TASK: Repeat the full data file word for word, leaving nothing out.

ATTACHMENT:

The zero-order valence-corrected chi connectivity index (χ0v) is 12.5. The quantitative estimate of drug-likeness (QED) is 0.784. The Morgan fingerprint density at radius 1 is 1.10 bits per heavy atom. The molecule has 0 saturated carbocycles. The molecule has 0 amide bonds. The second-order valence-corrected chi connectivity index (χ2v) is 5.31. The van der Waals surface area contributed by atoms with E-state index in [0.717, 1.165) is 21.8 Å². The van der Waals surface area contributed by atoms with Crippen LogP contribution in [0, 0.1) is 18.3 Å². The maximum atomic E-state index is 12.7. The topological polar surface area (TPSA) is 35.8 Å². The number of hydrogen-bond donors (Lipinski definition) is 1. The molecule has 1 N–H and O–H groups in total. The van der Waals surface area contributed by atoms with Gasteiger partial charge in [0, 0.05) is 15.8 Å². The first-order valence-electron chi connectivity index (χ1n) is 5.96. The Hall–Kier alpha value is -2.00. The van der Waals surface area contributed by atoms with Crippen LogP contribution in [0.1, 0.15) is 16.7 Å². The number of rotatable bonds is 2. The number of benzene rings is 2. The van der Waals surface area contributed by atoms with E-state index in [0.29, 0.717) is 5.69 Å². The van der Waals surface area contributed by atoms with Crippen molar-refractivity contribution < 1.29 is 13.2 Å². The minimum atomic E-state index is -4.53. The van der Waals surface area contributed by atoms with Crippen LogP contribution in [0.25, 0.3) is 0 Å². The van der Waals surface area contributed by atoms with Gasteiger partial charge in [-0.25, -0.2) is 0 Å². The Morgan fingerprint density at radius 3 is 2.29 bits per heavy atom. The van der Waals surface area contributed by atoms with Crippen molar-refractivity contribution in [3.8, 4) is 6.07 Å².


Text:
The zero-order valence-corrected chi connectivity index (χ0v) is 12.5. The quantitative estimate of drug-likeness (QED) is 0.784. The Morgan fingerprint density at radius 1 is 1.10 bits per heavy atom. The molecule has 0 saturated carbocycles. The molecule has 0 amide bonds. The second-order valence-corrected chi connectivity index (χ2v) is 5.31. The van der Waals surface area contributed by atoms with E-state index in [0.717, 1.165) is 21.8 Å². The van der Waals surface area contributed by atoms with Crippen LogP contribution in [0, 0.1) is 18.3 Å². The maximum atomic E-state index is 12.7. The topological polar surface area (TPSA) is 35.8 Å². The number of hydrogen-bond donors (Lipinski definition) is 1. The molecule has 1 N–H and O–H groups in total. The van der Waals surface area contributed by atoms with Gasteiger partial charge in [0, 0.05) is 15.8 Å². The first-order valence-electron chi connectivity index (χ1n) is 5.96. The Hall–Kier alpha value is -2.00. The van der Waals surface area contributed by atoms with Crippen LogP contribution in [0.1, 0.15) is 16.7 Å². The number of rotatable bonds is 2. The number of benzene rings is 2. The van der Waals surface area contributed by atoms with E-state index in [0.29, 0.717) is 5.69 Å². The van der Waals surface area contributed by atoms with Crippen molar-refractivity contribution < 1.29 is 13.2 Å². The minimum atomic E-state index is -4.53. The van der Waals surface area contributed by atoms with Crippen LogP contribution in [0.25, 0.3) is 0 Å². The van der Waals surface area contributed by atoms with Gasteiger partial charge in [-0.25, -0.2) is 0 Å². The Morgan fingerprint density at radius 3 is 2.29 bits per heavy atom. The van der Waals surface area contributed by atoms with Crippen molar-refractivity contribution in [3.8, 4) is 6.07 Å².